Chipotle-braised pinto beans with delicata squash

November 11, 2012 at 3:00 pm (Beans, C (2 stars, okay, edible), Cruciferous rich, Fall recipes, Mexican & S. American, Peter Berley, Quick weeknight recipe, Salads, Vegetable dishes, Winter recipes)

I made this recipe for “braised pinto beans with delicata squash, red wine, and tomatoes” a few years ago when I was visiting Derek’s parents in New York.  My mom joined us for dinner.  Since Derek’s father can’t eat much salt, I cut the salt back substantially, and just let each person salt the dish to taste.  At the time, my mom really liked the dish, but no one seemed to want to eat the leftovers, but maybe it was just because I cut out the salt.  Adding salt at the table doesn’t get the salt into the center of the beans and squash, where it’s needed.  I do remember being impressed that the delicata squash skin really wasn’t tough at all.  But overall I just found the stew a bit boring.  But I finally found delicata here in small-city Germany, and decided to give it another try.

You start by sauteing 2 cups of thinly sliced onion in a mixture of olive oil and butter (but I forgot to add the oil).  Then slices of delicata squash are added along with sliced garlic cloves.  Then you add a can of pinto beans (with their liquid), a can of tomatoes (with their liquid), red wine, 1 chipotle chile in adobo, and a tablespoon of chopped fresh sage.  I remembered that last time I couldn’t taste the sage at all so this time I used 2 tablespoons of sage.

Even though I added plenty of salt this time, I still found the dish kind of boring.  You can definitely taste the chipotles, but I couldn’t taste the sage or wine at all.  Derek really liked the dish though.  He thought it was delicious.  He admitted that it was a bit monochromatically smoky, but still he said he enjoyed it.  He loves anything with chipotle, and he said he also appreciated the textural contrasts.  The onions cooked down into a stringy mass, the delicata slices were silky but still a tad toothsome, and then there were the starchy beans and the sauce.  Derek said he was glad I didn’t add the olive oil, as the dish was plenty rich.  He said that the silky pieces of delicata squash made the dish taste rich, even if it wasn’t.

Without the olive oil, the dish was surprisingly low calorie. One quarter of the recipe contained only 200 calories, but was quite filling.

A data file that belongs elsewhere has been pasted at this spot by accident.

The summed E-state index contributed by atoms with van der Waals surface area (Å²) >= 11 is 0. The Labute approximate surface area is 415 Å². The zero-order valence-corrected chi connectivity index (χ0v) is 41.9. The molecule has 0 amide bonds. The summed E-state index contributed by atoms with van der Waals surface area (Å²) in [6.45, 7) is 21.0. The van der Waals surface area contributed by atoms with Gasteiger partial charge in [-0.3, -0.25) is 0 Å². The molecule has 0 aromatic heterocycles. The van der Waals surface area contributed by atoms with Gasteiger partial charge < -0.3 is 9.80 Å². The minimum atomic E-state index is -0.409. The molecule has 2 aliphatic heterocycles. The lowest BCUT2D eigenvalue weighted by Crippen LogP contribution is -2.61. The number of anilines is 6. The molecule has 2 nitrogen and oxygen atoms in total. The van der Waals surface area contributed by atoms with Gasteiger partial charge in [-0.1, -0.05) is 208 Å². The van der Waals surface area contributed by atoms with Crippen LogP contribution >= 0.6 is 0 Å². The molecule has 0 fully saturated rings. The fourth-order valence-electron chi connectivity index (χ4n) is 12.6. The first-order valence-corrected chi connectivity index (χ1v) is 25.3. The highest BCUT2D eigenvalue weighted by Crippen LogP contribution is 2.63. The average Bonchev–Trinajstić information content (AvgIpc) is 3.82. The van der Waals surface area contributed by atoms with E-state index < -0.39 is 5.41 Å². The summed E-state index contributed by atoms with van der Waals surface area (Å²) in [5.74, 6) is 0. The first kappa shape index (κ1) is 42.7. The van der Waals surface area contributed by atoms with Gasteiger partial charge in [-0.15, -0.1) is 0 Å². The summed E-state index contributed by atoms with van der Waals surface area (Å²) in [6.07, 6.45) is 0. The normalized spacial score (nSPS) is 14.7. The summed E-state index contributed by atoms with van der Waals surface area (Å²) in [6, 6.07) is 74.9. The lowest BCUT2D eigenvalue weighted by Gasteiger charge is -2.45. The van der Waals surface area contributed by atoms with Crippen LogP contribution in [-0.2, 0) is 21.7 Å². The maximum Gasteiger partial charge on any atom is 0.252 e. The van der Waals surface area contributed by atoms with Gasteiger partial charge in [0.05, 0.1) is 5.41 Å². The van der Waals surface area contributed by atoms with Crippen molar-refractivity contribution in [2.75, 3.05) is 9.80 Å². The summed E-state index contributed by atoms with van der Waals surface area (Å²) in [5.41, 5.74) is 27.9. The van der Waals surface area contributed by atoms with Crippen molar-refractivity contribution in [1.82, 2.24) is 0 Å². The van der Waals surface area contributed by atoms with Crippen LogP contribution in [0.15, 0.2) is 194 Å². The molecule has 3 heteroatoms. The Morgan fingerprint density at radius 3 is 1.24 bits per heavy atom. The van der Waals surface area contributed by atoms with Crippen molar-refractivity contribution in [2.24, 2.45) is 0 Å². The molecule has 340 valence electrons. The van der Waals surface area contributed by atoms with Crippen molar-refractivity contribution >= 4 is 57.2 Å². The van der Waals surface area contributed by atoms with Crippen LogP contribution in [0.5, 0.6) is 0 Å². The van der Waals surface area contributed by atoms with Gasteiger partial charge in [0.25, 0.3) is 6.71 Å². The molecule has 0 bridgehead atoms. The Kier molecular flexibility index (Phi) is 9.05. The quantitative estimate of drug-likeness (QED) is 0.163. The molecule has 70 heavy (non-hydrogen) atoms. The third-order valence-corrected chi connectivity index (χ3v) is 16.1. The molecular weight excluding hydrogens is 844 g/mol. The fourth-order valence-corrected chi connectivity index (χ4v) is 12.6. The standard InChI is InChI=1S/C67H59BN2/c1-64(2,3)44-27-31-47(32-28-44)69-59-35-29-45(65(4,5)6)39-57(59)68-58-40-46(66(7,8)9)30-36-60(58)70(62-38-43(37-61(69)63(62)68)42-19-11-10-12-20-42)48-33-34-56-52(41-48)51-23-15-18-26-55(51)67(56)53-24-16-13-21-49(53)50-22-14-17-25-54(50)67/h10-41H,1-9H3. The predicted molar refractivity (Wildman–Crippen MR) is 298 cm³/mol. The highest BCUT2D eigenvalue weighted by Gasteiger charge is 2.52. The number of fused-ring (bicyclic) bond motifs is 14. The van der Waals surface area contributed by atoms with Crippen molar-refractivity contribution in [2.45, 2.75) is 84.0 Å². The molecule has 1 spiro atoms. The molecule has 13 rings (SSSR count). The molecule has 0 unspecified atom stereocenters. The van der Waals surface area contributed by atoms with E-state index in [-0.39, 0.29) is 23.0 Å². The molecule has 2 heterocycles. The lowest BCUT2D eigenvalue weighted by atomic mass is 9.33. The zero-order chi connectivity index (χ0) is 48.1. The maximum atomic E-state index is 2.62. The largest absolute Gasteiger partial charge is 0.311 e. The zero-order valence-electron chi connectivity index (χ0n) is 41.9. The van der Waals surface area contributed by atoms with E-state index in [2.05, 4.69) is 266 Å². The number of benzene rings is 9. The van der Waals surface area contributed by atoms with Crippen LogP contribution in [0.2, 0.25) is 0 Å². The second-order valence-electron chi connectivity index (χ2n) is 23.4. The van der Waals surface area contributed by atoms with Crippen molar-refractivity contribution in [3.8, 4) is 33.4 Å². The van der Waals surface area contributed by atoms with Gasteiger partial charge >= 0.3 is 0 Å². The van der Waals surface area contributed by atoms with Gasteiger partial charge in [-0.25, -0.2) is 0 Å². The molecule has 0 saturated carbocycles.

Rating: B-
Derek: B+

This recipe is part of a two-dish menu along with aged gouda arepas.  We made the arepas last time and found them “just okay.”  We could definitely taste the aged gouda, which we liked, but I think we just don’t like arepas all that much.  They’re kind of like eating thick, cooked corn dough.  I’ve never had them before, so I’m not sure what they’re supposed to be like.  Maybe we screwed something up.

The menu also includes a third “bonus” dish—picadillo, a vegetarian version of a spanish dish which usually contains marinated meats and vegetables.  This vegetarian version is basically a cabbage salad, except you blanch the sliced cabbage in boiling water for a minute.  The salad also calls for carrot, red bell pepper, radishes, cilantro, and scallions.  The dressing is made from olive oil, garlic, jalapeno, and lime juice.  I was expecting something quite bright and tangy tasting, and spicy, but it was none of the above.  I guess my jalapeno wasn’t very spicy, because I couldn’t detect it at all (I even left the seeds in).  And I cut the oil in half but still the dressing didn’t taste nearly acidic enough to me.  I added a tablespoon of apple cider vinegar and it helped, but the salad was still a bit wan tasting.  Derek didn’t seem to mind it.  I gave him a big bowl of it and he ate it all up, but then the next day he was uninterested in the leftovers.  I quite enjoyed all the sliced radishes and carrots in the salad, and the texture of the blanched cabbage was interesting.  But next time I’ll try to make a punchier dressing.

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